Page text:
Please note: NationalTheatre Live is a simulcast/telecast and not a live performance at the Museum.
Ben Whishaw (The Danish Girl, Skyfall, Hamlet) and Michelle Fairley (Fortitude,Game of Thrones) play Brutus and Cassius, David Calder (The Lost City of Z, TheHatton Garden Job) plays Caesar and David Morrissey (The Missing, Hangmen, TheWalking Dead) is Mark Antony. Broadcast live from The Bridge Theatre, London.
Caesar returns in triumph to Rome and the people pour out of their homes tocelebrate. Alarmed by the autocrat’s popularity, the educated élite conspire tobring him down. After his assassination, civil war erupts on the streets of thecapital.
Nicholas Hytner’s production will thrust the audience into the street partythat greets Caesar’s return, the congress that witnesses his murder, the rallythat assembles for his funeral and the chaos that explodes in its wake.
Please note that Julius Caesar will contain some strobe lighting and there is nointermission.
(Nicholas Hytner, PG-13, 180 mins)
A film about music, people and Scandinavia by Iacopo Patierno and David Giese.
"We Call It Skweee" follows the Swedish and Finnish pioneers from the Scandinavian's home towns to Barcelona, covers the Sonar show and sketches the history of an unusual Scandinavian music phenomenon.
In early 2008, Italian filmmaker Iacopo Patierno arrived in Stockholm to assist Erik Gandini on his film "Videocracy". While in Sweden he discovered the quirky Scandinavian electro style Skweee and befriended some of its practitioners. Active in the Dubstep scene back home with the audiovisual project "Biologic," Patierno became fascinated with the music as well as the determination and individuality of the artists involved. Camera in hand, he decided to follow some of the central Skweee artists for a year, starting in the functionalist Stockholm suburbs, traversing the Baltic to Helsinki, and eventually tripping down to Barcelona's legendary Sonar festival, where eight Swedish and Finnish artists were invited to represent the scene.
(Directed by Iacopo Patierno and David Giese, 2009, 61 min., Not Rated)
The indigenous, Samí rapper Nils Rune Utsi - aka SlinCraze - lives with his mother in Máze, a nearly abandoned town in the Arctic Highlands of Norway. His dream is to make a living from his music and maybe even become world famous. The only problem is that less than 20,000 people speak his endangered language.
(Directed by Simen Braathen, 2016, Norway, Sami with English subtitles, 72 min, Not Rated)
12pm - 8pm
Sound and art converge for PhxArt Amplified: Volume 2, an all-day, all-ages experience at Phoenix Art Museum. Live, acoustic, and experimental performances by local musicians will take over our galleries and spaces.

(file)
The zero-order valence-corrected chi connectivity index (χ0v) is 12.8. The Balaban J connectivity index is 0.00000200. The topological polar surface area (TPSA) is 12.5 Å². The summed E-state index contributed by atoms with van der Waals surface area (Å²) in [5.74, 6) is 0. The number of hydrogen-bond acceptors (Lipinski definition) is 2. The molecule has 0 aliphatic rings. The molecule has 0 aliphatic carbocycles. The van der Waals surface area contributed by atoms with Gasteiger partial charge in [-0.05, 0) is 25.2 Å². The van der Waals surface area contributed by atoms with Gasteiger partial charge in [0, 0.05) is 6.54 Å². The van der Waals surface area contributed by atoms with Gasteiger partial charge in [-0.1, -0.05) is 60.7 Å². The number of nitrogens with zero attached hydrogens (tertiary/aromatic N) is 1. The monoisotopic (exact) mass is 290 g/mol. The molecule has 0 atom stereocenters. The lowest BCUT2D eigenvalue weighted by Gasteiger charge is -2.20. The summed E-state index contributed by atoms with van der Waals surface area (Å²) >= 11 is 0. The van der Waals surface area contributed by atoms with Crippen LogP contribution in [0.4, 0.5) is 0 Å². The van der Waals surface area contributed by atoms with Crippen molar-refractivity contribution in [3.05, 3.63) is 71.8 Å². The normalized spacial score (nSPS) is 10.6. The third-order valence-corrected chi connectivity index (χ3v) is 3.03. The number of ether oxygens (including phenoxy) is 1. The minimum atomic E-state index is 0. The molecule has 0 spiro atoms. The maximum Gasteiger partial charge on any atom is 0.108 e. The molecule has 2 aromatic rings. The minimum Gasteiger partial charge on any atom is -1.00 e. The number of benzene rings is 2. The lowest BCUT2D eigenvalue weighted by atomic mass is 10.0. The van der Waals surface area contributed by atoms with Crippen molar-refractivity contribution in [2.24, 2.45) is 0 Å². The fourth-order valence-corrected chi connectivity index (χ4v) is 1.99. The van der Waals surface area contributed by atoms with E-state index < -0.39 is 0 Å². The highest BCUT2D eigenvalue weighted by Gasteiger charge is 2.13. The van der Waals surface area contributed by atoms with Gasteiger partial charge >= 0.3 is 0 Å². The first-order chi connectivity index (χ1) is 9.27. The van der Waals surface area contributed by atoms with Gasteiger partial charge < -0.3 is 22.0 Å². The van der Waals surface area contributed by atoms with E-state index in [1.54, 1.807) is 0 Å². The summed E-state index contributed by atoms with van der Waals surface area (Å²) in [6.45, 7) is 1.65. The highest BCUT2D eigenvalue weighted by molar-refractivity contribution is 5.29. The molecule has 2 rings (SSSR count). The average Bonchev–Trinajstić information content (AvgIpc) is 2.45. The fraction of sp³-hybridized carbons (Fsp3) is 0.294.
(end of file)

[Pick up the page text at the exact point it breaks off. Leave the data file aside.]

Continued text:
Event details and line up will be added soon.
For more information, click HERE
Ticket price reflects General Admission
Final session in a three part lecture series with archeologists, art historians, and curators who have worked extensively on the site and whose artifacts can been in Teotihuacan: City of Fire, City of Fire.
Diana Magaloni (Director of the Program for Art of the Ancient Americas, Los Angeles County Museum of Art) and Matthew H. Robb (Chief Curator, Fowler Museum at the University of Los Angeles) will each present 30-minute lectures on their research and provideinsight on the murals seen at Teotihuacan and the curatorial process of this exhibition.
Dr. Diana Magaloni is a renown art historian, author and conservator. She is currently the Deputy Director, Program Director and Dr. Virgina Fields Curator of the Art of the Ancient Americas at the Los Angeles County Museum of Art. She was formerly the Directorof the Museo Nacional de Antropología in Mexico City (2009-2013) and has served as researcher and professor at the Instituto de Investigaciones Estéticas UNAM since 1991, where she has specialized in indigenous modes of representation and the nature and meaningof the materials used to create ancient mural paintings and painted books. She has curated numerous exhibitions, her last exhibit Picasso and Rivera: Conversations Across Time received the 2018 Award for Excellence, recognizing groundbreaking new scholarshipin the field by the American Association of Museum Curators.
Dr. Matthew H. Robb is the Chief Curator of the Fowler Museum at the University of Los Angeles. He was the first curator of the Arts of the Americas at the de Young Museum in San Francisco where he curated Teotihuacan: City of Water, City of Fire and editedthe accompanying catalogue. Robb earned an undergraduate degree in 1994 from Princeton University, a master’s degree in 1999 from the University of Texas at Austin and a Ph.D. in 2007 from Yale University, where his thesis on the apartment compounds of Teotihuacanwas awarded the Frances Blanshard Fellowship Fund Prize for an Outstanding Dissertation in the History of Art.